The standard Unix/Linux solution for automating compilation and other tasks that follow a dependency graph are Makefiles . These can serve as a simple yet effective tool to describe bioinformatics workflows, and are applicable to a wide variety of tasks. They describe dependencies between files and commands, and commands can be executed in parallel. Subsequent runs of the workflow use as much as possible of the computation files from previous runs, which serves as a basic form of caching. Drawbacks of Makefiles are their inability to describe dependencies between multiple output files per input file and a lack of support for multiple wildcards in I/O names. Moreover, the standard Unix / Linux Make tool shows limitations when encountering long running operations, and execution on heterogeneous failure-prone distributed resources. To address these issues both general purpose Make implementations, like SCons [http://www.scons.org], PGMake  or GXP make  were developed, and bioinformatrics-dedicated systems, like Makeflow  and Snakemake . These tools try to move beyond Makefiles while retaining the simplicity of GNU Make .
As Makefiles grow they tend to become very complex. In the authors’ experience, Makefiles are good for simpler use cases, but have shortcomings when it comes to more complex workflows with multiple steps and branches.
Scientific workflow system s provide an environment to interconnect components and in most cases allow for execution on distributed resources. Authors’ experiences regarding their utility vary. While all acknowledge the power and importance of scientific workflow systems to enable reproducible data analysis and simplified integration with HPC systems, in practice it turns out that many projects have started using workflow tools and frameworks but later switched back to custom scripting and Makefiles (or similar) since they discovered limitations of the systems, especially with the pressure to deliver results faster in an internationally competitive environment.
An important remaining challenge is the standardization of data flow in workflow systems. There have been several attempts to address this issue, where some are based on describing common data types via a dedicated XML schema [47, 48] or introducing ontology-based methods for managing data types . No particular approach, however, has yet emerged that could substantially impact the field or find widespread acceptance in the bioinformatics community. With no central authority to dictate standards for interoperability, the community can only develop standards through collaborative efforts like the EU COST action SeqAhead.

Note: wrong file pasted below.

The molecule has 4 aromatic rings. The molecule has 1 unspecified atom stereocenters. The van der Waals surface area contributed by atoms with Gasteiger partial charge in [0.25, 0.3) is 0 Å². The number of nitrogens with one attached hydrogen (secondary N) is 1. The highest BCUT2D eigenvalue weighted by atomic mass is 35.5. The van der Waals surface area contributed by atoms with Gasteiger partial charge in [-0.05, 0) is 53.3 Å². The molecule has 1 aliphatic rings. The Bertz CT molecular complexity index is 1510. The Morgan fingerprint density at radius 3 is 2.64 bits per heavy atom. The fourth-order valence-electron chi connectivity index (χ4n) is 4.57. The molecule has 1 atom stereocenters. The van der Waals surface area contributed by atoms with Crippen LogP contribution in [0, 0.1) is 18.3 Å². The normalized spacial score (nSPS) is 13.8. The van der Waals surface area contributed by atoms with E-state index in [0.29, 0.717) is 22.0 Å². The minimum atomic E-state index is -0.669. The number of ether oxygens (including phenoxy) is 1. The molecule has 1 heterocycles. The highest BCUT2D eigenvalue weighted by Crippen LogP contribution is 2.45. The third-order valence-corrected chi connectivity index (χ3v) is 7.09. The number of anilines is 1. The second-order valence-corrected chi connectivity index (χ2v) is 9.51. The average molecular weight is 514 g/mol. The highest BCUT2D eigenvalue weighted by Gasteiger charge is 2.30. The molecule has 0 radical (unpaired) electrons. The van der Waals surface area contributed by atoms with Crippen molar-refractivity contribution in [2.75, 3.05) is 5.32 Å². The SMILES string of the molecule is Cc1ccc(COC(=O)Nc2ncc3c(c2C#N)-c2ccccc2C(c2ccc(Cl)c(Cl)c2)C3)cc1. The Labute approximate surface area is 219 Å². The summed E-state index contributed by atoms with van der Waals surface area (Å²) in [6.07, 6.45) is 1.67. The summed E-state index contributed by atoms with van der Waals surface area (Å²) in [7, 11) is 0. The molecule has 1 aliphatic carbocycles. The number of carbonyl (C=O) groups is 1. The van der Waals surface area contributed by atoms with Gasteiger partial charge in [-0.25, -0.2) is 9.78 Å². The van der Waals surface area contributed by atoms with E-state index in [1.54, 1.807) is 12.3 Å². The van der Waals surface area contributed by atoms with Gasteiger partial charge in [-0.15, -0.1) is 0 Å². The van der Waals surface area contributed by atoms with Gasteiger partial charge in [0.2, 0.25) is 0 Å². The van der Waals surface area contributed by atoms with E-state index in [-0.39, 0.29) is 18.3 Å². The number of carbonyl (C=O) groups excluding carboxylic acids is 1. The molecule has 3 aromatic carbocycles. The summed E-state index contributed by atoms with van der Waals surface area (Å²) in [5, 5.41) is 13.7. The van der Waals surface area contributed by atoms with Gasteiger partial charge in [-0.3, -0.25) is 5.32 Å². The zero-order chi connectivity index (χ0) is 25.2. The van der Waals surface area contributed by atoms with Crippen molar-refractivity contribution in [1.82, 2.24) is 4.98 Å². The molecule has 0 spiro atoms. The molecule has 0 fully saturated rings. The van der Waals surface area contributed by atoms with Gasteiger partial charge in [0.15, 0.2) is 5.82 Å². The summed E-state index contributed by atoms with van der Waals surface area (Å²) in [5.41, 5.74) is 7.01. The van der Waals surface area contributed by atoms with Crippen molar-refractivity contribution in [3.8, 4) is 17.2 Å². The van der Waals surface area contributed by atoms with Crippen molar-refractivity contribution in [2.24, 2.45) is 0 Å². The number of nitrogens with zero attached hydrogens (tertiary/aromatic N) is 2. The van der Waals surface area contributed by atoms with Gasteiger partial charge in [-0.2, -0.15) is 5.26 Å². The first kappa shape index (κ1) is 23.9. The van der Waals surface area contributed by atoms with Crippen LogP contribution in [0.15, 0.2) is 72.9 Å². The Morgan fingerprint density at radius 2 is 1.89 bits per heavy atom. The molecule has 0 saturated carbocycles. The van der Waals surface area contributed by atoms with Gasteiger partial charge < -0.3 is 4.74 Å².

Automation on shared HPC clusters is difficult, and workflow tools can aid in achieving it.
Full analysis reproducibility is hard, sometimes impossible to achieve. This has two reasons: i) large scale analysis very often relies on external databases that commonly are not versioned, or even if they are versioned only ’milestone’ versions are available, ii) scientific software management is on one hand inefficient in HPC clusters while on the other hand usage of the Web Services might be risky due to instability and lacking versioning. Community efforts for standardized software packaging and versioning are also lacking.
The available log processing and provenance systems are not good enough. These would provide better reproducibility, monitoring, and analytics.
Bioinformatics analyses are currently to a large extent file-based and there is no standardized way of passing data between applications in a workflow. This would require a transparent conversion of data formats with the resulting technical as well as semantic challenges . In addition there is a necessity to check the consistency of the produced data. Although these tasks do not form a ‘research’ part of the workflow they can still constitute the majority of the workload in a typical analysis .
Biological validation of workflows is typically missing. In other words, integration with a reference biological dataset, such as genome in a bottle, and accompanying test suite that validates biology across changes to external data or tools, as well as workflow revisions is, unfortunately, not a common practice today.
Makefiles are a quick way to get the work done in a seemingly efficient manner, but the standard Make tool can become limiting when more advanced features are required. New efficient tools have been developed to address these issues (e.g. Snakemake, Bpipe).
Scripting is common for analysis development, but we see a move to Workflow tools for data production that has strict requirements to support audits, or similar.
Workflow systems on HPC resources have advantageous performance over cloud computing resources, but software installation is simplified on cloud systems, which can also more suitable for interactive use.